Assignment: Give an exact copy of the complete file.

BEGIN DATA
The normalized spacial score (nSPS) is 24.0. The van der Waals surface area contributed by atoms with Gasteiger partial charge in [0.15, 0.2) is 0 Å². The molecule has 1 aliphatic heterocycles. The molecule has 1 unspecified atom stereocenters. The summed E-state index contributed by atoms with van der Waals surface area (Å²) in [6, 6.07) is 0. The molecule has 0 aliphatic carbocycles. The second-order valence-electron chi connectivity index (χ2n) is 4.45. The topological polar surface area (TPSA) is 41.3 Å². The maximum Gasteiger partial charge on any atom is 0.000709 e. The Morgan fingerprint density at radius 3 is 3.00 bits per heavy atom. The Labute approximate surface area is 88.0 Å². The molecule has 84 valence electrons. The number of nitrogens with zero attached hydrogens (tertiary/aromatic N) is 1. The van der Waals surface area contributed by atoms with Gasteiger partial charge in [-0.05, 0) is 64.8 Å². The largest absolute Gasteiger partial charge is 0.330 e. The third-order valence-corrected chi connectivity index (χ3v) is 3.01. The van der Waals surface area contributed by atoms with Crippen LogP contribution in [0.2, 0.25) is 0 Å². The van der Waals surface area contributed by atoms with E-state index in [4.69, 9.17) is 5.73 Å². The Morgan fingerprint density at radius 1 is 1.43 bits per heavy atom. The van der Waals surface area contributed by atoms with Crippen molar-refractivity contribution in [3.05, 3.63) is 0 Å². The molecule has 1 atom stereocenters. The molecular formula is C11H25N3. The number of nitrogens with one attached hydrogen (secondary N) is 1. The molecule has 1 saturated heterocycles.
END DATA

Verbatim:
The normalized spacial score (nSPS) is 24.0. The van der Waals surface area contributed by atoms with Gasteiger partial charge in [0.15, 0.2) is 0 Å². The molecule has 1 aliphatic heterocycles. The molecule has 1 unspecified atom stereocenters. The summed E-state index contributed by atoms with van der Waals surface area (Å²) in [6, 6.07) is 0. The molecule has 0 aliphatic carbocycles. The second-order valence-electron chi connectivity index (χ2n) is 4.45. The topological polar surface area (TPSA) is 41.3 Å². The maximum Gasteiger partial charge on any atom is 0.000709 e. The Morgan fingerprint density at radius 3 is 3.00 bits per heavy atom. The Labute approximate surface area is 88.0 Å². The molecule has 84 valence electrons. The number of nitrogens with zero attached hydrogens (tertiary/aromatic N) is 1. The van der Waals surface area contributed by atoms with Gasteiger partial charge in [-0.05, 0) is 64.8 Å². The largest absolute Gasteiger partial charge is 0.330 e. The third-order valence-corrected chi connectivity index (χ3v) is 3.01. The van der Waals surface area contributed by atoms with Crippen LogP contribution in [0.2, 0.25) is 0 Å². The van der Waals surface area contributed by atoms with E-state index in [4.69, 9.17) is 5.73 Å². The Morgan fingerprint density at radius 1 is 1.43 bits per heavy atom. The van der Waals surface area contributed by atoms with Crippen molar-refractivity contribution in [3.05, 3.63) is 0 Å². The molecule has 1 atom stereocenters. The molecular formula is C11H25N3. The number of nitrogens with one attached hydrogen (secondary N) is 1. The molecule has 1 saturated heterocycles.